Legislation to remove the controversial ‘baptism barrier’ has been passed by The Dail following a late night debate. The legislation will now proceed to the Seanad where it is expected to encounter little opposition.
In a further blow to The Catholic Church’s dominion over Irish society, the Dail accepted the Education (Admission to Schools) Bill which outlaws the baptism barrier which gave the church’s ability to insist a child be baptised before they can be admitted into Catholic primary schools.
Commenting soon after the vote on Twitter Minister for Education Richard Bruton said, “The Dáil has tonight passed the School Admissions Bill, including my amendment to remove the role that religion plays in school admissions in virtually all primary schools. The legislation will have a historic impact on how children access their local school.”
The Dàil has tonight passed the School Admissions Bill, including my amendment to remove the role that religion plays in school admissions in virtually all primary schools. The legislation will have a historic impact on how children access their local school.
— Richard Bruton (@RichardbrutonTD) May 30, 2018
Bruton had criticised the barrier prior to voting saying, “It is not fair that parents, who might otherwise not do so, should feel pressure to baptize their children in order to gain admission to their local school. That is why I am proposing to remove the role that religion plays in school admissions in virtually all primary schools.”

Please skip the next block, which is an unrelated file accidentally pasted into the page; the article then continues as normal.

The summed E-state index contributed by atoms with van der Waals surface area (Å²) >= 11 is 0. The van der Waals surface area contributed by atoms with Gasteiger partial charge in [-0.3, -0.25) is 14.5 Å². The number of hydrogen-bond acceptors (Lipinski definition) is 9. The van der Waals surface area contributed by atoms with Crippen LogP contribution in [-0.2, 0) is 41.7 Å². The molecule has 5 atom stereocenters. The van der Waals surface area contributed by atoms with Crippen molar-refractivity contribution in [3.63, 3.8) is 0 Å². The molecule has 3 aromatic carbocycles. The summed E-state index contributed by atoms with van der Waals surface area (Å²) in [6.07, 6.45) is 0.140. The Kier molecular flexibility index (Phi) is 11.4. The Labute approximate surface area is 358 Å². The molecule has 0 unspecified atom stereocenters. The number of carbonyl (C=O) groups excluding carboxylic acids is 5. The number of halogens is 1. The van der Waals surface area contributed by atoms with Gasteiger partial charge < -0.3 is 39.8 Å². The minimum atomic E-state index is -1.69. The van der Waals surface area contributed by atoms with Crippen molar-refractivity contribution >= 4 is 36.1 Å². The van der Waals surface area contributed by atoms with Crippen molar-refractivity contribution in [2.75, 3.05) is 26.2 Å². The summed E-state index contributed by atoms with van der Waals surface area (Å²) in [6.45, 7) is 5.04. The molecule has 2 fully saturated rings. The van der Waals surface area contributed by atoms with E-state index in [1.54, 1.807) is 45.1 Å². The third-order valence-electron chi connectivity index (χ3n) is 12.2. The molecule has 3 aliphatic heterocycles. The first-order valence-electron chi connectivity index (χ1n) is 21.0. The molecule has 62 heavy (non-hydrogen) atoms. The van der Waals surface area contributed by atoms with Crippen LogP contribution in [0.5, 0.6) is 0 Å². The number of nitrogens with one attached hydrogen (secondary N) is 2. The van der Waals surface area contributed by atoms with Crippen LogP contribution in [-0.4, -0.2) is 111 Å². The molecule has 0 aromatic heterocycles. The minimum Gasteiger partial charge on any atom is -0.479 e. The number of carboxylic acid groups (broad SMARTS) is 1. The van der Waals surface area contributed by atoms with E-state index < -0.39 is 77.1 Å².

Supporters of the barrier argued that banning religion as a selection criterion in admissions policy would breach their constitutional rights and have vowed to challenge the legislation.
Speaking to The Irish Times in January in anticipation of the measure being introduced, The Catholic Primary Schools Management Association condemned Mr Bruton’s plan and said it was part of a “secularisation agenda aimed mainly at the Catholic Church”.
“We note that such a process may also open the State to a multiplicity of civil suits by those parents who wish to retain a Catholic faith ethos of their children…If the substance of the proposal is to effectively preclude parents in violation of their conscience from sending a child to a school of their choice, it would be very difficult to uphold the constitutionality of such a legislative choice.”
The Move will be welcomed by many parents who for many years have found themselves baptising their children for no other reason other than to secure a placement in a Catholic-run school.
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